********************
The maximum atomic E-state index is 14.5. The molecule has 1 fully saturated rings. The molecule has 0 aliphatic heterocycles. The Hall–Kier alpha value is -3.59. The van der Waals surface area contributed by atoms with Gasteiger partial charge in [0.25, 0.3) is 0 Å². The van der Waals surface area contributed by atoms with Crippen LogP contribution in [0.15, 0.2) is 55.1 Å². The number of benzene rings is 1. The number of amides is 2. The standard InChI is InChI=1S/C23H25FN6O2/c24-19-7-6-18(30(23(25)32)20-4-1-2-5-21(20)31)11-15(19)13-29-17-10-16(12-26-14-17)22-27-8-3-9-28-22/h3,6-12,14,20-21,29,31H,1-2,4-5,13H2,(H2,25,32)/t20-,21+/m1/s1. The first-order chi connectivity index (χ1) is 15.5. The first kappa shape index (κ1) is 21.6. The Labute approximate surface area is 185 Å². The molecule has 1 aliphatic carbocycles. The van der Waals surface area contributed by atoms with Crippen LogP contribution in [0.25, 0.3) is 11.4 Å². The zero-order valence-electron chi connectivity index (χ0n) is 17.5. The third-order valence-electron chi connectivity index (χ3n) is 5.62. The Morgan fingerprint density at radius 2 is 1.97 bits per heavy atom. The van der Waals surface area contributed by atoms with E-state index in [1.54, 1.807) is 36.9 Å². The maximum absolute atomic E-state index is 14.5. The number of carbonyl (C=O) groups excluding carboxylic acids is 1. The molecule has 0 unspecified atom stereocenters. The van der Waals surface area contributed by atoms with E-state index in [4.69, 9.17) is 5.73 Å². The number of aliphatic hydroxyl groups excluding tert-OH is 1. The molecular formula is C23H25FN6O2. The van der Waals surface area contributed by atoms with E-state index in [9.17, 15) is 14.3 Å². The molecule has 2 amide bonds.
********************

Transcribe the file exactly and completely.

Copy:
The maximum atomic E-state index is 14.5. The molecule has 1 fully saturated rings. The molecule has 0 aliphatic heterocycles. The Hall–Kier alpha value is -3.59. The van der Waals surface area contributed by atoms with Gasteiger partial charge in [0.25, 0.3) is 0 Å². The van der Waals surface area contributed by atoms with Crippen LogP contribution in [0.15, 0.2) is 55.1 Å². The number of benzene rings is 1. The number of amides is 2. The standard InChI is InChI=1S/C23H25FN6O2/c24-19-7-6-18(30(23(25)32)20-4-1-2-5-21(20)31)11-15(19)13-29-17-10-16(12-26-14-17)22-27-8-3-9-28-22/h3,6-12,14,20-21,29,31H,1-2,4-5,13H2,(H2,25,32)/t20-,21+/m1/s1. The first-order chi connectivity index (χ1) is 15.5. The first kappa shape index (κ1) is 21.6. The Labute approximate surface area is 185 Å². The molecule has 1 aliphatic carbocycles. The van der Waals surface area contributed by atoms with Crippen LogP contribution in [0.25, 0.3) is 11.4 Å². The zero-order valence-electron chi connectivity index (χ0n) is 17.5. The third-order valence-electron chi connectivity index (χ3n) is 5.62. The Morgan fingerprint density at radius 2 is 1.97 bits per heavy atom. The van der Waals surface area contributed by atoms with E-state index in [1.54, 1.807) is 36.9 Å². The maximum absolute atomic E-state index is 14.5. The number of carbonyl (C=O) groups excluding carboxylic acids is 1. The molecule has 0 unspecified atom stereocenters. The van der Waals surface area contributed by atoms with E-state index in [4.69, 9.17) is 5.73 Å². The number of aliphatic hydroxyl groups excluding tert-OH is 1. The molecular formula is C23H25FN6O2. The van der Waals surface area contributed by atoms with E-state index in [9.17, 15) is 14.3 Å². The molecule has 2 amide bonds.